PLEASE NOTE: This site uses preliminary data that is updated continuously
The Space Weather Underground (SWUG) is a collaboration between the University of New Hampshire (UNH) and high schools in northern New England. The goal is to build and deploy a network of fluxgate magnetometers across northern New England for the purpose of studying ionospheric current systems that result from the impact of solar transients on the Earth’s magnetosphere.
Fluxgate magnetometers are a particularly robust instrument design that measures small changes in magnetic fields and can be configured to operate in fields that are much stronger than the fluctuations they are intended to resolve. Their operation is based upon magnetic hysteresis where a magnetically permeable material is driven to saturation by an AC magnetic field. Magnetic fields are inherently three-dimensional, so the fluxgates we use measure all three components of the local magnetic field.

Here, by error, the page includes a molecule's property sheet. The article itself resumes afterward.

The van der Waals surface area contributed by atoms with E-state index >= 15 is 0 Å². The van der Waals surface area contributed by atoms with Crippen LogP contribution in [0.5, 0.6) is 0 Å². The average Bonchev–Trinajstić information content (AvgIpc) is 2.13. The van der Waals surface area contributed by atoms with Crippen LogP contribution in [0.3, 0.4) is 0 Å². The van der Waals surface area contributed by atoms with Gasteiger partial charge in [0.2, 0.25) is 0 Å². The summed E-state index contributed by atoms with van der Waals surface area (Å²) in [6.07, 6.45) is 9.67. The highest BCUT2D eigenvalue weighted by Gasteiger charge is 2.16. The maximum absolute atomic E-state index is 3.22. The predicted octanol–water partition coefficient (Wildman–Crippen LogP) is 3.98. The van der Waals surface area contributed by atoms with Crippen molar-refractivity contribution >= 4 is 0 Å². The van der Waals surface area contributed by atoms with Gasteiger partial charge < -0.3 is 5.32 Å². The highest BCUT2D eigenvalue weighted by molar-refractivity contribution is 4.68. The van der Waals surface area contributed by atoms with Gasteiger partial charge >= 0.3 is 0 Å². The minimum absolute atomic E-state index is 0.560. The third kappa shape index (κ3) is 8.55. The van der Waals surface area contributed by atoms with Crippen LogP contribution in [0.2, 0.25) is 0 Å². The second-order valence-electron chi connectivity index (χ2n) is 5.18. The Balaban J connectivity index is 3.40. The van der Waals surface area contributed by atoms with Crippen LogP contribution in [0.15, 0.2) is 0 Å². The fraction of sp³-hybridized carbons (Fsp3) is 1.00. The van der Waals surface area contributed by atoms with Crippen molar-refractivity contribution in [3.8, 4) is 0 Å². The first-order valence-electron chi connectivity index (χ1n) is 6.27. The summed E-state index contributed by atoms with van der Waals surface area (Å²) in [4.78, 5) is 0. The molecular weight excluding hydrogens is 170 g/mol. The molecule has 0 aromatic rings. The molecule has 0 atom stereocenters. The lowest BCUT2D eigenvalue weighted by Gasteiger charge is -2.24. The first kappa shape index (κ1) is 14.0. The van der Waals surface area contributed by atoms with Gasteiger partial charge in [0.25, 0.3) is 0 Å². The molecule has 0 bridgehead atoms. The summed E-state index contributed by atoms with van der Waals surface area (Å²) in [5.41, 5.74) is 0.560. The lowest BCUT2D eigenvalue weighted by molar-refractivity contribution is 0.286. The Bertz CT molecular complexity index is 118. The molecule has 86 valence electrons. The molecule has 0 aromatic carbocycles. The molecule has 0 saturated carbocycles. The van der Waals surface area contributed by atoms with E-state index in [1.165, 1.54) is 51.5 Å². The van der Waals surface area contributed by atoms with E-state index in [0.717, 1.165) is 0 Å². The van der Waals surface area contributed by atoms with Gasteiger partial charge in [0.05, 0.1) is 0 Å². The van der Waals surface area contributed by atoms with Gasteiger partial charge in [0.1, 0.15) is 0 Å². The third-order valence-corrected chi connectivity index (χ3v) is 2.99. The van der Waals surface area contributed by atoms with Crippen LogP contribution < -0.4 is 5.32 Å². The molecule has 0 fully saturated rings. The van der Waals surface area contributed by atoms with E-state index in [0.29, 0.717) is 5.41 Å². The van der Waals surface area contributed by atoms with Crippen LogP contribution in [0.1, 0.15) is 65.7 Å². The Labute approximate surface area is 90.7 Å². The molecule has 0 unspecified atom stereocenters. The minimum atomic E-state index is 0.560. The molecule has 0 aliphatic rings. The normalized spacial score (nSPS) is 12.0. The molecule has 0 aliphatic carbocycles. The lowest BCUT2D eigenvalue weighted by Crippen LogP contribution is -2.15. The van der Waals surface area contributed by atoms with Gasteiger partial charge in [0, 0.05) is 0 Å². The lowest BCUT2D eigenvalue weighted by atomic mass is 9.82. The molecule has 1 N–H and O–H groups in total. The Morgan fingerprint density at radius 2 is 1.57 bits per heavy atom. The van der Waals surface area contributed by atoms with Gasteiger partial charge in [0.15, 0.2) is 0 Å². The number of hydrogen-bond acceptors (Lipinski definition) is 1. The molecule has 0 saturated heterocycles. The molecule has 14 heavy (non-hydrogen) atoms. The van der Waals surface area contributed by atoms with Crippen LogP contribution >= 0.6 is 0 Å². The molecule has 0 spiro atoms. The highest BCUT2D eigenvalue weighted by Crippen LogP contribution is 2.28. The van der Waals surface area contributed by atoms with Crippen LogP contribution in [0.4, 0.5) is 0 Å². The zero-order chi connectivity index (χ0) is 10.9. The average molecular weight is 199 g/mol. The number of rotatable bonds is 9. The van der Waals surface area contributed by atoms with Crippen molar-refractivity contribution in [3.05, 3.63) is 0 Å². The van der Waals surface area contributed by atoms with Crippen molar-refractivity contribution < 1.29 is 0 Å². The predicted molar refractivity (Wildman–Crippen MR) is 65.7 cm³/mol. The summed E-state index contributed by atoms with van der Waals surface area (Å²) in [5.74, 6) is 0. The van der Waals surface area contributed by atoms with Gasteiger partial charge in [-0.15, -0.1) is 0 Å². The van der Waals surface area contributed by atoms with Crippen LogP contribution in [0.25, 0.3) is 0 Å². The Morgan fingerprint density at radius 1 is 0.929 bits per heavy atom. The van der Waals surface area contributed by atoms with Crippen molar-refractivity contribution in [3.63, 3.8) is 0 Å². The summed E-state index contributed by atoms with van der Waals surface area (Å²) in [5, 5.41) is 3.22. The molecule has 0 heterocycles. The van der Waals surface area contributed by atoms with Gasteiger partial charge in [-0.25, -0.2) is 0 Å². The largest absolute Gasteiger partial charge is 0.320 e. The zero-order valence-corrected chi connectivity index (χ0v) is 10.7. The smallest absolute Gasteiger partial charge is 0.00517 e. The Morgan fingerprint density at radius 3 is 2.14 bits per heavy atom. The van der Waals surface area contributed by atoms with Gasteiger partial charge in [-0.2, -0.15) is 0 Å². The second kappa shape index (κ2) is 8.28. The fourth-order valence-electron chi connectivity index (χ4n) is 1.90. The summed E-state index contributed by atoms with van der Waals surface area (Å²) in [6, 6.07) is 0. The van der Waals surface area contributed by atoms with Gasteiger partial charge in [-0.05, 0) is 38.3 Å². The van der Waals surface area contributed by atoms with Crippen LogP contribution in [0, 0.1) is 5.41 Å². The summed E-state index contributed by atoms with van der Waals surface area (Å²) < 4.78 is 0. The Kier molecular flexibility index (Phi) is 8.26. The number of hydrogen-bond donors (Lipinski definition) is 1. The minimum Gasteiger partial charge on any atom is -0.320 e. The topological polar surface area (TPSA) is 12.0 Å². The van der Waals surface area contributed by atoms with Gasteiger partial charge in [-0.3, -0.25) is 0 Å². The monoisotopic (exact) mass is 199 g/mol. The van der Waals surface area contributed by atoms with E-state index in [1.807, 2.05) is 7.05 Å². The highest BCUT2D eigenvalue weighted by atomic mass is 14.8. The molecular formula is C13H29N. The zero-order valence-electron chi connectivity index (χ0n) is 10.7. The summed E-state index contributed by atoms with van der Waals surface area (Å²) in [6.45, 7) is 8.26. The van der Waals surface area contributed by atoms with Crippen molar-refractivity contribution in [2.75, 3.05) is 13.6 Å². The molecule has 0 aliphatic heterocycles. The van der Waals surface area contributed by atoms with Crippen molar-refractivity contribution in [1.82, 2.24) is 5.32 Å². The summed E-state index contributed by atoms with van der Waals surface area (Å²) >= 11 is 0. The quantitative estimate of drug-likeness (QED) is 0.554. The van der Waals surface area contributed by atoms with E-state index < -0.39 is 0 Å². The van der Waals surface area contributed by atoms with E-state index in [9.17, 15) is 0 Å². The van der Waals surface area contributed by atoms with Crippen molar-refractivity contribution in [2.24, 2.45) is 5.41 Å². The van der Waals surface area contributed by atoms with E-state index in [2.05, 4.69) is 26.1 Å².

The magnetometers are 3-Axis Simple Aurora Monitor (SAM-III) kits purchased from Reeve Electronics in Anchorage, Alaska. High school students build and test the magnetometers as part of their science club activities. UNH provides deployment hardware that is either built at UNH or build by students and the magnetometers are deployed on or near school property away from human activity in order to avoid contamination by stray fields generated by electrical currents or moving metal.
A data center at UNH collects the measurements daily and makes them available to both students and scientists who wish to perform science using the array. The data is free and available to the public. We ask only that you acknowledge the source when publishing or disseminating the data and make us aware of any publications that result.
The science behind SWUG, with a brief explanation of our network and the instruments.
How to use our data within our Data Center and download it for your own use.
Resources and instructional documents for building your own magnetometer.
Repository of additional information and experiments for students and teachers interested in learning more about fluxgate magnetometers, geomagnetic storms, and the Earth's magnetosphere